Left unsatisfied by last year’s $1.5 trillion tax cuts, the Trump administration is considering skirting Congress to offer another $100 billion in tax cuts to America’s wealthiest individuals in a move that would slash capital gains taxes but likely also invite a court battle.
Steven Mnuchin, the Treasury secretary, said in an interview on the sidelines of the Group of 20 summit meeting in Argentina this month that his department was studying whether it could use its regulatory powers to allow Americans to account for inflation in determining capital gains tax liabilities. The Treasury Department could change the definition of “cost” for calculating capital gains, allowing taxpayers to adjust the initial value of an asset, such as a home or a share of stock, for inflation when it sells.
“If it can’t get done through a legislation process, we will look at what tools at Treasury we have to do it on our own and we’ll consider that,” Mr. Mnuchin said, emphasizing that he had not concluded whether the Treasury Department had the authority to act alone. “We are studying that internally, and we are also studying the economic costs and the impact on growth.”
Currently, capital gains taxes are determined by subtracting the original price of an asset from the price at which it was sold and taxing the difference, usually at 20 percent. If a high earner spent $100,000 on stock in 1980, then sold it for $1 million today, she would owe taxes on $900,000. But if her original purchase price was adjusted for inflation, it would be about $300,000, reducing her taxable “gain” to $700,000. That would save the investor $40,000.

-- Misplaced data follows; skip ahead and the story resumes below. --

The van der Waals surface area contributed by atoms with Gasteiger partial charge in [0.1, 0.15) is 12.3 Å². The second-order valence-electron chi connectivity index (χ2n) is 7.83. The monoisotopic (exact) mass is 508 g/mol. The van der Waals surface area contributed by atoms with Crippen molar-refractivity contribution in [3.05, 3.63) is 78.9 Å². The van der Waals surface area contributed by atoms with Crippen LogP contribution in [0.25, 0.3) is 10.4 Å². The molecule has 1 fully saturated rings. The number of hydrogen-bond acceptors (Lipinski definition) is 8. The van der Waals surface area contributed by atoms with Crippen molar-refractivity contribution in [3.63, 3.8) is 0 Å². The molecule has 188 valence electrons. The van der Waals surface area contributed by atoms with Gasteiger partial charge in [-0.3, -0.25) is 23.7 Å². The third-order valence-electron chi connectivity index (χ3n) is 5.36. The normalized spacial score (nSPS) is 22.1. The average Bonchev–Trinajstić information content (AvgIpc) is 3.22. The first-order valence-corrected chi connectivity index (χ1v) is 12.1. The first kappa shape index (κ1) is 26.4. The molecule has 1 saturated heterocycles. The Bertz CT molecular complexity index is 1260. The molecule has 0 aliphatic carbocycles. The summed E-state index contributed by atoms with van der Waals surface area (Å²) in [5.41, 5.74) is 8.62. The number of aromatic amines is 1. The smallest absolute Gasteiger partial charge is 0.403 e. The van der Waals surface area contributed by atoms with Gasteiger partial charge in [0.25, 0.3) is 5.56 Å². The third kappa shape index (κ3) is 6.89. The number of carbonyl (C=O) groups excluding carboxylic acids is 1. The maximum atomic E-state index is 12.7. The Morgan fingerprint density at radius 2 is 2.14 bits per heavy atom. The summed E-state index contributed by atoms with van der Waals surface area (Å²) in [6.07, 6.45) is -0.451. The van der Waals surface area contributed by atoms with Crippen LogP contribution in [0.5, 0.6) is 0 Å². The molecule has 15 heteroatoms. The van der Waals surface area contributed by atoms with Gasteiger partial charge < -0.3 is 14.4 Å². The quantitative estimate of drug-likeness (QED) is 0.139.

A similar move was considered during President George H.W. Bush’s tenure in 1992, but making the change was rejected after the administration concluded the Treasury Department lacks the authority to act unilaterally on the matter.
The plan comes at a precarious time as voters head to the polls in November and offering another tax break to the super wealthy could play into Democrats’ narrative that Republicans are unconcerned about working Americans.
“At a time when the deficit is out of control, wages are flat and the wealthiest are doing better than ever, to give the top 1 percent another advantage is an outrage and shows the Republicans’ true colors,” said Senator Chuck Schumer of New York, the Democratic leader. “Furthermore, Mr. Mnuchin thinks he can do it on his own, but everyone knows this must be done by legislation.”
“Treasury does not have the unilateral authority to take our tax code and expose it to widespread gamesmanship,” said Senator Ron Wyden of Oregon, the top Democrat on the Finance Committee. “Indexing capital gains under this regime is a boondoggle for the rich, plain and simple.”